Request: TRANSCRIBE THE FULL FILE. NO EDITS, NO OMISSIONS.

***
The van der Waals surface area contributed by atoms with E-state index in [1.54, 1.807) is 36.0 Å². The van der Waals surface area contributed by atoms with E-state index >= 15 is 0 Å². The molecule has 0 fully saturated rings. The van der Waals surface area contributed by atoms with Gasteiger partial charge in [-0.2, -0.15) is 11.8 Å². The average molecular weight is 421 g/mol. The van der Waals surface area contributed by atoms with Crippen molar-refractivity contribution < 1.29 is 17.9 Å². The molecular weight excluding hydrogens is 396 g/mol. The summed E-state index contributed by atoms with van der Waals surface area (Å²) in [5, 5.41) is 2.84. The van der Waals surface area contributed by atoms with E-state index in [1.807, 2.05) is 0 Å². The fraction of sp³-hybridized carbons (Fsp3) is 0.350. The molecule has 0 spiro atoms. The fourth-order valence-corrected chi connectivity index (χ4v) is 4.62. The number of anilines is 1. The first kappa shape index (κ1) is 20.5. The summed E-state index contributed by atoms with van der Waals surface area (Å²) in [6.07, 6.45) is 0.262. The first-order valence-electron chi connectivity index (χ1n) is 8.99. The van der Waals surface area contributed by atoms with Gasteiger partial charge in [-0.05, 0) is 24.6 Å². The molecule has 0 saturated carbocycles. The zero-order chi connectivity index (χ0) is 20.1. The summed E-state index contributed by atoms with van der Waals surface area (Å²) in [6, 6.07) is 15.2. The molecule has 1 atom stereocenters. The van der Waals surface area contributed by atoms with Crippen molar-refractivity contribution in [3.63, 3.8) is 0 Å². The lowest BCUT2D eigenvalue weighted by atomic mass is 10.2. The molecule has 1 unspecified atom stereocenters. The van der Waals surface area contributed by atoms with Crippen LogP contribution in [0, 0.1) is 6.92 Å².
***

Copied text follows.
The van der Waals surface area contributed by atoms with E-state index in [1.54, 1.807) is 36.0 Å². The van der Waals surface area contributed by atoms with E-state index >= 15 is 0 Å². The molecule has 0 fully saturated rings. The van der Waals surface area contributed by atoms with Gasteiger partial charge in [-0.2, -0.15) is 11.8 Å². The average molecular weight is 421 g/mol. The van der Waals surface area contributed by atoms with Crippen molar-refractivity contribution < 1.29 is 17.9 Å². The molecular weight excluding hydrogens is 396 g/mol. The summed E-state index contributed by atoms with van der Waals surface area (Å²) in [5, 5.41) is 2.84. The van der Waals surface area contributed by atoms with E-state index in [1.807, 2.05) is 0 Å². The fraction of sp³-hybridized carbons (Fsp3) is 0.350. The molecule has 0 spiro atoms. The fourth-order valence-corrected chi connectivity index (χ4v) is 4.62. The number of anilines is 1. The first kappa shape index (κ1) is 20.5. The summed E-state index contributed by atoms with van der Waals surface area (Å²) in [6.07, 6.45) is 0.262. The first-order valence-electron chi connectivity index (χ1n) is 8.99. The van der Waals surface area contributed by atoms with Gasteiger partial charge in [-0.05, 0) is 24.6 Å². The molecule has 0 saturated carbocycles. The zero-order chi connectivity index (χ0) is 20.1. The summed E-state index contributed by atoms with van der Waals surface area (Å²) in [6, 6.07) is 15.2. The molecule has 1 atom stereocenters. The van der Waals surface area contributed by atoms with Crippen molar-refractivity contribution in [3.63, 3.8) is 0 Å². The lowest BCUT2D eigenvalue weighted by atomic mass is 10.2. The molecule has 1 unspecified atom stereocenters. The van der Waals surface area contributed by atoms with Crippen LogP contribution in [0, 0.1) is 6.92 Å².